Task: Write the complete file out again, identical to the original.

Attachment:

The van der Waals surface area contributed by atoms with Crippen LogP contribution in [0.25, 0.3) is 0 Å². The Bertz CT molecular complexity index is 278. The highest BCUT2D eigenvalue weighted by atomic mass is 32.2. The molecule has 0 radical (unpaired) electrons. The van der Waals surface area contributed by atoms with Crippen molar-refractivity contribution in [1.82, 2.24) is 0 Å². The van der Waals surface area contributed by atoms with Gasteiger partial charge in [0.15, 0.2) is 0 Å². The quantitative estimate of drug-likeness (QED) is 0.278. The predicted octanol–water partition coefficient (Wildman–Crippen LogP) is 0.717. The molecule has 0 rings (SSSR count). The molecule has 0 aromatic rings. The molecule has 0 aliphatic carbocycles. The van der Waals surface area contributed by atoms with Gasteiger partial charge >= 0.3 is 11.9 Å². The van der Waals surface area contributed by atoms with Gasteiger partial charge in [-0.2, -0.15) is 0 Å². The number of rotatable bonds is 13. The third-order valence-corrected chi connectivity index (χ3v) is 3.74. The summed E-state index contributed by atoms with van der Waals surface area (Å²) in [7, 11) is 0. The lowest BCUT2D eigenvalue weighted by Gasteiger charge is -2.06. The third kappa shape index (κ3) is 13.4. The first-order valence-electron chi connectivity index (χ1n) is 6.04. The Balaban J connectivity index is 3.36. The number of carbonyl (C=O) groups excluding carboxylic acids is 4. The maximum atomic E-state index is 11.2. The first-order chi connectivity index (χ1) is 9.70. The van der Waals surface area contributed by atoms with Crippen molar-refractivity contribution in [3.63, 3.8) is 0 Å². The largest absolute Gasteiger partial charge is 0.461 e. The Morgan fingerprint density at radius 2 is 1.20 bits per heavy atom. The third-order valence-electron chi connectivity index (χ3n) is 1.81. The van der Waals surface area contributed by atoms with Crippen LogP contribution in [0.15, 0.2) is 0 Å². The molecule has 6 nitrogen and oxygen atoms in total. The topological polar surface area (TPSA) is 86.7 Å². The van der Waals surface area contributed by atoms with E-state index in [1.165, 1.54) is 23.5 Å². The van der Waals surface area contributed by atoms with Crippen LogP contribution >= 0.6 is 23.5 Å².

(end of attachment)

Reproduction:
The van der Waals surface area contributed by atoms with Crippen LogP contribution in [0.25, 0.3) is 0 Å². The Bertz CT molecular complexity index is 278. The highest BCUT2D eigenvalue weighted by atomic mass is 32.2. The molecule has 0 radical (unpaired) electrons. The van der Waals surface area contributed by atoms with Crippen molar-refractivity contribution in [1.82, 2.24) is 0 Å². The van der Waals surface area contributed by atoms with Gasteiger partial charge in [0.15, 0.2) is 0 Å². The quantitative estimate of drug-likeness (QED) is 0.278. The predicted octanol–water partition coefficient (Wildman–Crippen LogP) is 0.717. The molecule has 0 rings (SSSR count). The molecule has 0 aromatic rings. The molecule has 0 aliphatic carbocycles. The van der Waals surface area contributed by atoms with Gasteiger partial charge >= 0.3 is 11.9 Å². The van der Waals surface area contributed by atoms with Gasteiger partial charge in [-0.2, -0.15) is 0 Å². The number of rotatable bonds is 13. The third-order valence-corrected chi connectivity index (χ3v) is 3.74. The summed E-state index contributed by atoms with van der Waals surface area (Å²) in [7, 11) is 0. The lowest BCUT2D eigenvalue weighted by Gasteiger charge is -2.06. The third kappa shape index (κ3) is 13.4. The first-order valence-electron chi connectivity index (χ1n) is 6.04. The Balaban J connectivity index is 3.36. The number of carbonyl (C=O) groups excluding carboxylic acids is 4. The maximum atomic E-state index is 11.2. The first-order chi connectivity index (χ1) is 9.70. The van der Waals surface area contributed by atoms with Crippen molar-refractivity contribution in [3.63, 3.8) is 0 Å². The largest absolute Gasteiger partial charge is 0.461 e. The Morgan fingerprint density at radius 2 is 1.20 bits per heavy atom. The third-order valence-electron chi connectivity index (χ3n) is 1.81. The van der Waals surface area contributed by atoms with Crippen LogP contribution in [0.15, 0.2) is 0 Å². The molecule has 6 nitrogen and oxygen atoms in total. The topological polar surface area (TPSA) is 86.7 Å². The van der Waals surface area contributed by atoms with E-state index in [1.165, 1.54) is 23.5 Å². The van der Waals surface area contributed by atoms with Crippen LogP contribution >= 0.6 is 23.5 Å².